After months of displaying a grey, out-of-service icon, the webcams located at Logan Pass in Glacier National Park are once again beaming images from the Crown of the Continent to computer screens around the globe.
The Glacier Conservancy, the national park’s nonprofit partner, recently took over operations and maintenance of three webcams at Logan Pass from the National Park Service, utilizing the infrastructure already in place at the Logan Pass Visitor Center, which marks the Going-to-the-Sun Road’s high point atop the Continental Divide.
“This is a win-win for everyone,” Doug Mitchell, executive director of the Glacier Conservancy, said. “It’s a win for visitors who want to check conditions before they get to the Park, and it’s a win for people who maybe can’t visit anymore or as often as they like. Anyone can get on the internet and with a few clicks they’ll see Logan Pass.”
Mitchell said that the broad philanthropic support for the Glacier Conservancy makes projects like this possible. While the ongoing operating expense of the cameras is not costly, having a dedicated team with allocated resources in place to troubleshoot technical difficulties and respond to environmental challenges offers visitors additional benefits without straining park resources, Mitchell said.
“That’s really how a great partnership flies. We ask the Park what we can do for them, we see who is better set up for certain projects, and we get to move forward with increasing the visitor experience,” Mitchell said. “For this project, it happened pretty quickly this fall. The Park wanted to make it happen, our team went up, figured it out, and flipped the switch.”
The National Park Service has 13 locations in Glacier Park viewable via webcam, including Logan Pass. However, spotty internet service along the Crown of the Continent, which is often buffeted by harsh weather conditions, especially during winter months, often renders some sites inactive. For example, on Oct. 5, webcams in Many Glacier and Two Medicine were inactive, but views from Apgar, Lake McDonald and the St. Mary Visitor Center showed beautiful fall weather in the park.
In addition to the landscape cameras, the Park Service operates the Dusty Star Observatory Sky Cam, which includes a time-laspse video posted each morning showing the previous night’s celestial skyscape. That idea resonated with members of the Glacier Conservancy team, which added brief sunrise and sunset time-lapses to the Logan Pass webcam that can be viewed each day.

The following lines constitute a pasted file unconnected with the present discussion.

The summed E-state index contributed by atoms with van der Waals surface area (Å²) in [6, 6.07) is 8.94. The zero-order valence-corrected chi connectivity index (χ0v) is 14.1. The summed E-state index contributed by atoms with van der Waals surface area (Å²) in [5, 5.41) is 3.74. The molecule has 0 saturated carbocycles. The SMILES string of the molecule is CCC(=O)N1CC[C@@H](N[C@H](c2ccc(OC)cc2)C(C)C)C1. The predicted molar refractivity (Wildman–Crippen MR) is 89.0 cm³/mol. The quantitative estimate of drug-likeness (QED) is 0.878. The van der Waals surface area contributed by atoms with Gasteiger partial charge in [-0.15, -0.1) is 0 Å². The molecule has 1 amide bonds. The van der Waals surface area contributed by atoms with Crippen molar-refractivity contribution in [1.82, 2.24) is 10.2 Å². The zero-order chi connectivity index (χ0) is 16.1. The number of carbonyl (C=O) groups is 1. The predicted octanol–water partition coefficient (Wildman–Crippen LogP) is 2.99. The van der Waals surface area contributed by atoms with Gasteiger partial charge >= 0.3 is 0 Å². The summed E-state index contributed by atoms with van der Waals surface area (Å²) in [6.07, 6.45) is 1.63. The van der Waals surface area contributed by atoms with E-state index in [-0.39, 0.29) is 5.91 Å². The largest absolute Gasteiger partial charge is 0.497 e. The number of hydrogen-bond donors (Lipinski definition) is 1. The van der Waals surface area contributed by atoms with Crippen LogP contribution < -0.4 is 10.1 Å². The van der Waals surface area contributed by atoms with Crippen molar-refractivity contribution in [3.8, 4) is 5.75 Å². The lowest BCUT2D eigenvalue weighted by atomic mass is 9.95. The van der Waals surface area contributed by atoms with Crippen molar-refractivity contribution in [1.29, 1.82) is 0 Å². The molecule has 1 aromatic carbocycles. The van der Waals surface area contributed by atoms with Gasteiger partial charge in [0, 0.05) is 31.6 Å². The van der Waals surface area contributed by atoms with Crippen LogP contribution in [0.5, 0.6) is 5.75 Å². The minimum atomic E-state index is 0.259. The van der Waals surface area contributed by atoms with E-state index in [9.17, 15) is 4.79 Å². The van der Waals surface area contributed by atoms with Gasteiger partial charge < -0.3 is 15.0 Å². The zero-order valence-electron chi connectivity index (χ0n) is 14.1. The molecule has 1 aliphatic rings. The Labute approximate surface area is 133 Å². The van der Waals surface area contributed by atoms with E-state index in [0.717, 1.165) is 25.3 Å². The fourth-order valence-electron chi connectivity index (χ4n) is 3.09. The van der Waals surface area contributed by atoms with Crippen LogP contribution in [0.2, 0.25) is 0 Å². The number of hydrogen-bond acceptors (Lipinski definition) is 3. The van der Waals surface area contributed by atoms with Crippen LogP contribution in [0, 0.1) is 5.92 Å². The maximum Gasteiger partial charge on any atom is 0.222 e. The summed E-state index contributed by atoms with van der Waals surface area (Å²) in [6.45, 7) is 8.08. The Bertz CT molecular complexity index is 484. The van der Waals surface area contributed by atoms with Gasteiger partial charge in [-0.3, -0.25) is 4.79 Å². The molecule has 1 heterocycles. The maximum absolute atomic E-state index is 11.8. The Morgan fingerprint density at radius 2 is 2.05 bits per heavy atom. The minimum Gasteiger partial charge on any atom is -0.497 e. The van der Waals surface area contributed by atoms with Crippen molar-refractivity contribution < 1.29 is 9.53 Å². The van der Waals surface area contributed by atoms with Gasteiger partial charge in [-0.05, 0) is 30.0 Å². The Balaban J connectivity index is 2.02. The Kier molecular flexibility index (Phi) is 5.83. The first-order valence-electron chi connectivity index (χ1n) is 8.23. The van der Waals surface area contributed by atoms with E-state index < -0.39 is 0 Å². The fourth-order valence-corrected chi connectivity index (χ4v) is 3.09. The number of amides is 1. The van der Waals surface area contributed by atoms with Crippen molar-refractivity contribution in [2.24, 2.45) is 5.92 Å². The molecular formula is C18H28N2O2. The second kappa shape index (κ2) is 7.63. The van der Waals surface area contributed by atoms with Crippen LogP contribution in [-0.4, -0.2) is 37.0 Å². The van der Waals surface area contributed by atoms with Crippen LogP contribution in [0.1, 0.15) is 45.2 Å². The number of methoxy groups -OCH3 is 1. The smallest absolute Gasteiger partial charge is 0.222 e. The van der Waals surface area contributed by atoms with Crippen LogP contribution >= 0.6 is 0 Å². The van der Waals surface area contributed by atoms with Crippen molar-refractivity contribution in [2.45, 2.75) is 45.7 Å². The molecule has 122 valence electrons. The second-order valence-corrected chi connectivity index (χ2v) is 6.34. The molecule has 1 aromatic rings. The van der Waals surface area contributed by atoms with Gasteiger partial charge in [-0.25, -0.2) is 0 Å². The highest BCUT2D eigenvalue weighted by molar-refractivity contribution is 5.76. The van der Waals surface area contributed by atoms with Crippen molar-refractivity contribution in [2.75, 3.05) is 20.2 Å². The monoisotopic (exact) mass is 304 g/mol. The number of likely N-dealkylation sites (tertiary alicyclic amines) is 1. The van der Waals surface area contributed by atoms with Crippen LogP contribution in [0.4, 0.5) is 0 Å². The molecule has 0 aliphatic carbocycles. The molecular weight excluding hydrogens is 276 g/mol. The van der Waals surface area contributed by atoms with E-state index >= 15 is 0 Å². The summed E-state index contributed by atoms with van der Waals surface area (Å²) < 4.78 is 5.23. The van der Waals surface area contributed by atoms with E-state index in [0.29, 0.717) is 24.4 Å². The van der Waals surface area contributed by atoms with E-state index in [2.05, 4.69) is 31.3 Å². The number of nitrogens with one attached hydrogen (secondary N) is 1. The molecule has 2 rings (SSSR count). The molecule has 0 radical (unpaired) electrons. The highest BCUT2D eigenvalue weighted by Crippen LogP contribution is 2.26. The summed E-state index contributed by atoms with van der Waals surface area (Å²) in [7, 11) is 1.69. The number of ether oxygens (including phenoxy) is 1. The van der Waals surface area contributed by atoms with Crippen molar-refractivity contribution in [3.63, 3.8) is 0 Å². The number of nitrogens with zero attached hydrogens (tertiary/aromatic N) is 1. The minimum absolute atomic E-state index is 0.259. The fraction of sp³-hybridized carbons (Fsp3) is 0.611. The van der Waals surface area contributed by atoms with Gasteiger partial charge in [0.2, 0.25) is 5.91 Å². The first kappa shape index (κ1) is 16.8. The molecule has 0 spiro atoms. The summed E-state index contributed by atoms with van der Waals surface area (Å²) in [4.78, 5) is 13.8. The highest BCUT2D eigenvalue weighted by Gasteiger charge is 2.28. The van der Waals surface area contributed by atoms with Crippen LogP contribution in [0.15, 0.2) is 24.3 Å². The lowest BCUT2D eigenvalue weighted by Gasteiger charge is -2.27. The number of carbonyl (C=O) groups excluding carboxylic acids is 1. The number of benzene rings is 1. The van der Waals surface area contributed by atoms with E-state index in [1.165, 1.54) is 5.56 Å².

“It’s just a condensed, 10-second snippet, but it’s a really neat addition for people to watch sunrise from Logan Pass,” Mitchell said. “Of course, it’s Glacier, so some days it might just be a bunch of grey, but other days you get this absolutely beautiful time-lapse.”
The Glacier Conservancy contributes funding to support myriad programs in Glacier, from historic building renovations to ecosystem preservation projects to hiring education and outreach staff. Recently, the Conservancy received a nearly $500,000 grant to begin renovations on the historic Wheeler Cabin along Lake McDonald.
“Our goal is to be good listeners and do whatever the park asks us to do that’s helpful to the park,” Mitchell said. “We’re fortunate to have the donor support to always be able to say ‘yes’ when we need to come up with a creative solution with our partners.”
Due to some restrictions on allowing third-parties to utilize government websites, the Logan Pass webcams can currently only be viewed from the Glacier Conservancy website, as opposed to the Park Service webcam page.
“This is aspirational for a lot of us. We love the fall but also know that when the road closes, we’re going to miss having our pulse quicken when we drive up the road and see that magnificent landscape,” Mitchell said. “To be able to click a few times and be able to see that iconic view of Reynolds is a really neat addition to the Glacier family.”
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